A Whirlpool with Seductive Furniture: The John Foxx Interview by Simon Sellars @ Ballardian blog (somewhere in 2006...)

John Foxx, the former lead singer of Ultravox, is an undisputed electronic music pioneer. Before Midge Ure came along, the band’s three Foxx-driven albums, Ultravox! (1977), Ha! Ha! Ha! (1978) and Systems of Romance (1978), fused near-future melancholy with icy man-machine interfaces and the remake/remodel aesthetic of Eno-era Roxy Music, betraying a demonstrable Ballardian outlook — all crumbling cities, random genders and the ‘music that machines make’.
Foxx left Ultravox after Systems of Romance, tired of the group mentality. In 1980 he was back with his first solo album, Metamatic, which birthed the all-synthetic ‘metal beat’ sound. As Foxx says, he was ‘reading way too much J.G. Ballard’ when he made this album, and it’s obvious: JGB is etched into every groove, from the car-crash scenarios in the lyrics to the glimpses of shattered glass, plazas, underpasses and urban sites of psychological degradation. If you know a bit about Ballard, you’ve probably heard of Metamatic, even if Foxx’s work is less familiar: it’s the one that always gets namechecked as the archetypal Ballardian album.

A few more well regarded albums later, and Foxx disappeared from the music scene for around 10 years. Using his real name, Dennis Leigh, he worked as a visual artist, designing book covers for the likes of Salman Rushdie and Jeanette Winterson. In the 1990s he again made music, mainly in collaboration with Louis Gordon, with a thoroughly modern update of the Metamatic sound. He also found time to release three CDs of his Cathedral Oceans concept, ‘architectural ambient music’ that seeks to tease out the latent psychogeography – and spirituality — of urban ruins. As we find out in this interview,Cathedral Oceans, too, is not a million miles from Ballard…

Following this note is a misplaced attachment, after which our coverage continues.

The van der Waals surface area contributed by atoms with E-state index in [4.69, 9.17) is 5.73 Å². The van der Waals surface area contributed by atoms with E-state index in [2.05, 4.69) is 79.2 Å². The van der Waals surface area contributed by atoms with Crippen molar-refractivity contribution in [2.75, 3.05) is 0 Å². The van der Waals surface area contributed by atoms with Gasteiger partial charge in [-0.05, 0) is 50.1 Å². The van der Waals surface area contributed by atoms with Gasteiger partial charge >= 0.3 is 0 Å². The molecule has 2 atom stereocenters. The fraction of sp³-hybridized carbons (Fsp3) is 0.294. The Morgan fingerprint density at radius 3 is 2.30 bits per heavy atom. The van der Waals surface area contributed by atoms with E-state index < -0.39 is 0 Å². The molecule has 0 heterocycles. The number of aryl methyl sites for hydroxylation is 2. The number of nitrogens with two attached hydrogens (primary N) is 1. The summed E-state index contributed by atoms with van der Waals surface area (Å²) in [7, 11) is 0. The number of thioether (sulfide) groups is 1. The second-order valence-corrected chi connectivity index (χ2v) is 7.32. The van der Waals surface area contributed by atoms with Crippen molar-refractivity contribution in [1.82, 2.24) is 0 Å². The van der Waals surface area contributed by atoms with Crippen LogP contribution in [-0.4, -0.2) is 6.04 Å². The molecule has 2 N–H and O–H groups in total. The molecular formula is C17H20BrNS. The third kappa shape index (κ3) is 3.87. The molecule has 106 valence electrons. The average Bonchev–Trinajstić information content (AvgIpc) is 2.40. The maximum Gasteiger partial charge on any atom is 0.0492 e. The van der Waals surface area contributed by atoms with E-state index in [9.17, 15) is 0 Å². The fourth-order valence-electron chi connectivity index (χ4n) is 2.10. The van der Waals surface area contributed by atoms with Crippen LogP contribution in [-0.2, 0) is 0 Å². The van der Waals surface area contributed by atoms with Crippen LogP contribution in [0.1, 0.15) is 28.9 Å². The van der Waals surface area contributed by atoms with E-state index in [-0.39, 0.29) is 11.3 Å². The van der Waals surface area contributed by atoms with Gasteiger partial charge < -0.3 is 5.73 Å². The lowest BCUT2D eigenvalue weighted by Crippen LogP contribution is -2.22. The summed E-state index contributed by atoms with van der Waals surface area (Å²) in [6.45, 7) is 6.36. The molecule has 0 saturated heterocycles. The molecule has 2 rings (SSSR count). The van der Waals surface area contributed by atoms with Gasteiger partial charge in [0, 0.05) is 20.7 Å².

The continuum is also found in Foxx’s latest album, Tiny Colour Movies, featuring the imaginary soundtracks Foxx composed after viewing the ‘found film’ collection of Arnold Weizcs-Bryant. As Foxx writes in the liner notes, “Arnold Weizcs-Bryant … has a huge collection of movies from many sources and in many different media. He stipulates that the movies he collects must be short – none is more than seven or eight minutes long, and some have a duration of only a few seconds. He insists that these represent a new kind of art … the movie made outside commercial considerations, for the sheer pleasure of film. This category can include found film, the home movie, the repurposed movie fragment”.

Foxx’s channelling and championing of Arnold’s media-interruptus aesthetic would do Talbot/Travis/Travers in The Atrocity Exhibition proud. I spoke to him about the continuing influence of JG Ballard in his work.